Megan Fromm, Assistant Professor, Colorado Mesa University and Caleb O’Brien, University of Missouri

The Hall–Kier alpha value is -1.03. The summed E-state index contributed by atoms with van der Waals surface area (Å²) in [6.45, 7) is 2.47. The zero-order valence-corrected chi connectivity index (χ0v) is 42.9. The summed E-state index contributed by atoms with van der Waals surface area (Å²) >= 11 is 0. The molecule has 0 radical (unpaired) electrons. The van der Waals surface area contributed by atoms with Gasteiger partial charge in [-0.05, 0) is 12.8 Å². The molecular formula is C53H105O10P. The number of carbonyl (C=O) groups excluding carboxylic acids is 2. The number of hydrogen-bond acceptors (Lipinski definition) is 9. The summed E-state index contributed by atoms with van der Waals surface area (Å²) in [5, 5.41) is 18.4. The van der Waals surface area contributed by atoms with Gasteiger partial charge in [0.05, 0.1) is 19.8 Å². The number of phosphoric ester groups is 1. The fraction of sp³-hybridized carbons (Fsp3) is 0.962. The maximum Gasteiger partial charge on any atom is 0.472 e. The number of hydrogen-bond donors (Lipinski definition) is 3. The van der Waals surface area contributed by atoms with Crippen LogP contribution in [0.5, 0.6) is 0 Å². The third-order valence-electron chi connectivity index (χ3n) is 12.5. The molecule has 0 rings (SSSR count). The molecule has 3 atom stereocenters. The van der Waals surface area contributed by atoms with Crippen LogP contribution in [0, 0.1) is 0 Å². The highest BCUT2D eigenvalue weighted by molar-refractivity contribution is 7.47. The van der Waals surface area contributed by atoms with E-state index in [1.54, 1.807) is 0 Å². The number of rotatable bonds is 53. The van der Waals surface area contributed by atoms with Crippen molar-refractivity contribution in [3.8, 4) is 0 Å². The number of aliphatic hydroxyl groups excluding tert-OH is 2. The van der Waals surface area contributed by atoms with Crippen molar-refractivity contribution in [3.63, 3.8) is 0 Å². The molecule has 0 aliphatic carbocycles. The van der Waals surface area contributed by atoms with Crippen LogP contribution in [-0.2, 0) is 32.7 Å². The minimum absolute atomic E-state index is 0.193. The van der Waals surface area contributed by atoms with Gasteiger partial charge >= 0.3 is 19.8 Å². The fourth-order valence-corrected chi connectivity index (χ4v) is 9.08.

This paper presents the findings of a pilot study of news literacy programs in the United States in which respondents were surveyed about the concepts, pedagogy, and assessments used. It presents an on- going lack of consensus in the field about not only what constitutes news literacy but also how news literacy is implemented in secondary and high- er education classrooms. The research is framed within the context of contemporary scholarship on best educational practices and ongoing efforts to assess both news and media literacy education. The pilot survey, funded by the McCormick Foundation and the Poynter Institute, was ad- ministered to a small sample of news literacy educators across multiple grade levels. Respondents reflected on the structure and intent of their news literacy programming and were asked to consider the role of their programming as it relates to greater departmental or institutional goals. The study finds that while educators are using a mix of best practices in assessment, such as student portfolios, a lack of consensus still exists regarding other critical elements of news literacy education and implementation, including learning objectives, main concepts, and pedagogy. The researchers suggest scholars in the field must do more to articulate the role of news literacy education in the 21st century and provide clear direction on how to implement news literacy education in the classroom.